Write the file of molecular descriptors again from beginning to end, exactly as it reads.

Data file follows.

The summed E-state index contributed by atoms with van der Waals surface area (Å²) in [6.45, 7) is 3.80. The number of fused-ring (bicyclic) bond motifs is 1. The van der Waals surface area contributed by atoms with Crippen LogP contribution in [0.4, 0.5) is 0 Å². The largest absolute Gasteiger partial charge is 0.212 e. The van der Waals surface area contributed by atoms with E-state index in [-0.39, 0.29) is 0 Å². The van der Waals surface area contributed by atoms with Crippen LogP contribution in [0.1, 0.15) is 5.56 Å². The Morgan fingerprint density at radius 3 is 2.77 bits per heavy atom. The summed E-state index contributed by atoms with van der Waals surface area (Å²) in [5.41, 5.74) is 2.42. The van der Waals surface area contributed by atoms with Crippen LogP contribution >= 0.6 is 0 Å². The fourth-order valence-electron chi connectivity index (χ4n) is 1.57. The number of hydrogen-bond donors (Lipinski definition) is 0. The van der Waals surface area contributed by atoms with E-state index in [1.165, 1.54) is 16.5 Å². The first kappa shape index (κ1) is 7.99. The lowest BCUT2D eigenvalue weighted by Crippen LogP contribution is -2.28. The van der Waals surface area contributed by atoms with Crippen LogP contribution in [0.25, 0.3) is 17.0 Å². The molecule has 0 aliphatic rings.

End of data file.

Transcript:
The summed E-state index contributed by atoms with van der Waals surface area (Å²) in [6.45, 7) is 3.80. The number of fused-ring (bicyclic) bond motifs is 1. The van der Waals surface area contributed by atoms with Crippen LogP contribution in [0.4, 0.5) is 0 Å². The largest absolute Gasteiger partial charge is 0.212 e. The van der Waals surface area contributed by atoms with E-state index in [-0.39, 0.29) is 0 Å². The van der Waals surface area contributed by atoms with Crippen LogP contribution in [0.1, 0.15) is 5.56 Å². The Morgan fingerprint density at radius 3 is 2.77 bits per heavy atom. The summed E-state index contributed by atoms with van der Waals surface area (Å²) in [5.41, 5.74) is 2.42. The van der Waals surface area contributed by atoms with Crippen LogP contribution >= 0.6 is 0 Å². The fourth-order valence-electron chi connectivity index (χ4n) is 1.57. The number of hydrogen-bond donors (Lipinski definition) is 0. The van der Waals surface area contributed by atoms with E-state index in [1.165, 1.54) is 16.5 Å². The first kappa shape index (κ1) is 7.99. The lowest BCUT2D eigenvalue weighted by Crippen LogP contribution is -2.28. The van der Waals surface area contributed by atoms with Crippen LogP contribution in [0.25, 0.3) is 17.0 Å². The molecule has 0 aliphatic rings.